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An ambassador and trained facilitator under Eco Femme (a social enterprise working towards menstrual health in south India), Sanjina is also an active member of the MHM Collective- India and Menstrual Health Alliance- India. She has conducted Menstrual Health sessions in multiple government schools adopted by Rotary District 3240 as part of their WinS project in rural Bengal. She has also delivered training of trainers on SRHR, gender, sexuality and Menstruation for Tomorrow’s Foundation, Vikramshila Education Resource Society, Nirdhan trust and Micro Finance, Tollygunj Women In Need, Paint It Red in Kolkata.

Now as an MH Fellow with YKA, she’s expanding her impressive scope of work further by launching a campaign to facilitate the process of ensuring better menstrual health and SRH services for women residing in correctional homes in West Bengal. The campaign will entail an independent study to take stalk of the present conditions of MHM in correctional homes across the state and use its findings to build public support and political will to take the necessary action.

Saurabh has been associated with YKA as a user and has consistently been writing on the issue MHM and its intersectionality with other issues in the society. Now as an MHM Fellow with YKA, he’s launched the Right to Period campaign, which aims to ensure proper execution of MHM guidelines in Delhi’s schools.

The long-term aim of the campaign is to develop an open culture where menstruation is not treated as a taboo. The campaign also seeks to hold the schools accountable for their responsibilities as an important component in the implementation of MHM policies by making adequate sanitation infrastructure and knowledge of MHM available in school premises.

Read more about his campaign.

Harshita is a psychologist and works to support people with mental health issues, particularly adolescents who are survivors of violence. Associated with the Azadi Foundation in UP, Harshita became an MHM Fellow with YKA, with the aim of promoting better menstrual health.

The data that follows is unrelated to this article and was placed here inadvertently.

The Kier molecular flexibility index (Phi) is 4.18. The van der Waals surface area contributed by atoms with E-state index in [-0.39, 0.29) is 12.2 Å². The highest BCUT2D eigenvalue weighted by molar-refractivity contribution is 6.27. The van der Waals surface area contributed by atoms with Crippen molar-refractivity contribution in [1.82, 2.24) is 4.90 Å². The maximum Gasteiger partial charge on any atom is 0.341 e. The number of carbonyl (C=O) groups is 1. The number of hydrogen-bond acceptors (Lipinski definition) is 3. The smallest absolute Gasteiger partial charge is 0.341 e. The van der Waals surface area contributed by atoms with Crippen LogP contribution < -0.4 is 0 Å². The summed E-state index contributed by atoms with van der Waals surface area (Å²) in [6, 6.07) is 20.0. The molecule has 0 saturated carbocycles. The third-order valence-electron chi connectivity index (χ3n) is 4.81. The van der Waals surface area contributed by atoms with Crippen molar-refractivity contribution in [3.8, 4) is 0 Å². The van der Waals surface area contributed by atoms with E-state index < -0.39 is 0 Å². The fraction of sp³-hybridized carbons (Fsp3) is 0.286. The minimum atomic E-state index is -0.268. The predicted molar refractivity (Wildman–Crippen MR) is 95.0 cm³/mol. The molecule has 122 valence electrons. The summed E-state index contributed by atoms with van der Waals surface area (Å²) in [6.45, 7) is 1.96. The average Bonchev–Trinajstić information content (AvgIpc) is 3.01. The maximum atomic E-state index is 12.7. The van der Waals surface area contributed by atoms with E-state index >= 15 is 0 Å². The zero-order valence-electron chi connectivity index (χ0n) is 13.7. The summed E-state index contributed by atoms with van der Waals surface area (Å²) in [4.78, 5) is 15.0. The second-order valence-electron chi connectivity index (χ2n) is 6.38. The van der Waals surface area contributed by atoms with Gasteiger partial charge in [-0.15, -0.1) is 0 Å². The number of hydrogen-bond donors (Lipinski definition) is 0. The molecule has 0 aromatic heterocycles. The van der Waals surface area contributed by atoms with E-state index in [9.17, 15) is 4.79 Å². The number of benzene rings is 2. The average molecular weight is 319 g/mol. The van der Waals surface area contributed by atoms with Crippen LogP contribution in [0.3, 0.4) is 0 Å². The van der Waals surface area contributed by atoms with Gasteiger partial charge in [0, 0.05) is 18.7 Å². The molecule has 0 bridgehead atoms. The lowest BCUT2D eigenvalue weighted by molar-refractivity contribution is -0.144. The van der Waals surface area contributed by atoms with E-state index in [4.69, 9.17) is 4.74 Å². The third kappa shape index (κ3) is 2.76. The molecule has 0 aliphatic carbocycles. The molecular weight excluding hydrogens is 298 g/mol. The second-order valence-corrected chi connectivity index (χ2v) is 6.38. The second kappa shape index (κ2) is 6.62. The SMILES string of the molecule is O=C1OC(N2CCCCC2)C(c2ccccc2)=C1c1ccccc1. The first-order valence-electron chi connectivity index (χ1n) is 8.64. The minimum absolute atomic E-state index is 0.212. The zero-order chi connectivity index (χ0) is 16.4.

Her campaign #MeriMarzi aims to promote menstrual health and wellness, hygiene and facilities for female sex workers in UP. She says, “Knowledge about natural body processes is a very basic human right. And for individuals whose occupation is providing sexual services, it becomes even more important.”

Meri Marzi aims to ensure sensitised, non-discriminatory health workers for the needs of female sex workers in the Suraksha Clinics under the UPSACS (Uttar Pradesh State AIDS Control Society) program by creating more dialogues and garnering public support for the cause of sex workers’ menstrual rights. The campaign will also ensure interventions with sex workers to clear misconceptions around overall hygiene management to ensure that results flow both ways.

Read more about her campaign.

MH Fellow Sabna comes with significant experience working with a range of development issues. A co-founder of Project Sakhi Saheli, which aims to combat period poverty and break menstrual taboos, Sabna has, in the past, worked on the issue of menstruation in urban slums of Delhi with women and adolescent girls. She and her team also released MenstraBook, with menstrastories and organised Menstra Tlk in the Delhi School of Social Work to create more conversations on menstruation.